DiGriz' hunt for the guilty becomes a personal battle between himself and the beautiful but deadly Angelina, who is planning a coup on one of the feudal worlds. DiGriz' dilemma is whether he will turn Angelina over to the Special Corps, or join with her, since he has fallen in love with her.


In a civilization that's grown too civilized, only criminals have any fun.Collapse )

Verdict: The Stainless Steel Rat is humorous, light-hearted space opera that will cause readers of a certain generation (ahem) to recall classic Traveller games of yore. Particularly recommended for fans of Keith Laumer's Retief or A. Bertram Chandler's John Grimes series.




My complete list of book reviews.

AQ fanfic - Worry, by Agogobell

Anna Chu
AQ fan agogobell has written an Alexandra Quick fan fic called Worry.


Their freshman year at Charmbridge is over, and Alex has been expelled. Anna is nonfunctional in Little Wuyi, and probably depressed.


It takes place between the end of book four and the beginning of book five, and is basically an examination of Anna's mental state, which I found quite true to the character. Something to tide you all over while I (slooooooowly) work on AQATWA.

Thank you, agogobell! It is so cool when people write fanfic of my fanfic. :)

(Also - I am sorry I did not respond sooner! LJ spam-filtered your PMs because they contained external links. In the future - this applies to everyone, actually - you'll get a faster response from me if you email me at inverarity dot author at gmail dot com, rather than using LJ PMs, which I only check occasionally.)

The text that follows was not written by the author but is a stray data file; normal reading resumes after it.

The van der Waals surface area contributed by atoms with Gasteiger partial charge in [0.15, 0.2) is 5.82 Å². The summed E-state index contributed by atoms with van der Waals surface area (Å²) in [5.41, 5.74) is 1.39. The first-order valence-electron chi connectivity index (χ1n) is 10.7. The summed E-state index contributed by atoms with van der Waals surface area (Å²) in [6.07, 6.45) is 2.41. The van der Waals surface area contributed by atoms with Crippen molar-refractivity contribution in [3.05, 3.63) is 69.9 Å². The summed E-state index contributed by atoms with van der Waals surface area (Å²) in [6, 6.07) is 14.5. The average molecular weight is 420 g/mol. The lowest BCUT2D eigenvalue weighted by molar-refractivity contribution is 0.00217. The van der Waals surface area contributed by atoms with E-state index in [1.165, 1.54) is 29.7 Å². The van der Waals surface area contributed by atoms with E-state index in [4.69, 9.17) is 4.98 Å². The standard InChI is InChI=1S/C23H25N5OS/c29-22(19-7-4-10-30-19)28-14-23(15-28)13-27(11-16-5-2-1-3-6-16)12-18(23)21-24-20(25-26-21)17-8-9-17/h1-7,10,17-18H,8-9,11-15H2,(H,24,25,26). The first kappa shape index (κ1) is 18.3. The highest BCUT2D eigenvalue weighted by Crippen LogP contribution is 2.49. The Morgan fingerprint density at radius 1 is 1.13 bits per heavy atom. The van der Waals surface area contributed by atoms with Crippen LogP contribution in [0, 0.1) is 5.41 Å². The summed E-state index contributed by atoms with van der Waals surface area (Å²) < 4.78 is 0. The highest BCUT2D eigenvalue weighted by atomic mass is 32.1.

inverarity
What might have happened if George R. R. Martin had decided to take over Urban Fantasy instead of Epic Fantasy.


The Skin Trade

WSFA Press, 2013 (originally published 1988), 143 pages



Randi Wade's world is spiraling into a dark labyrinth of secrets and lies. Her only friend is keeping something from her. Innocent victims are being savagely attacked and left for dead, all but their skins. There is an eerie connection between the crime scenes and her own father's murder nearly twenty years before, unsolved to this day. Despite this, Chief of Police Joe Urquhart, her father's former partner and best friend, beckons her to drop the case, drop everything. Is he protecting her, or something else?

As the case unfolds, Randi is pulled ever closer to realizing her darkest fear: that werewolves do exist, and they'll do anything necessary to keep their secrets safe in this once quiet town... Even if it means killing their own. All the while, an eccentric but powerful family watches closely from inside the black iron gates of Blackstone Manor, as the horrendous truth behind it all begins to bubble toward the top.


You'll be waiting a lot longer than Game of Thrones fans for GRRM to finish this series.Collapse )

Verdict: Recommended for all horror and urban fantasy fans. As a stand-alone novella, Skin Trade doesn't quite fully develop its world and its characters, but if you like urban fantasy that is not paranormal romance, it might make you wish George R. R. Martin hadn't gotten distracted with that little epic fantasy series of his.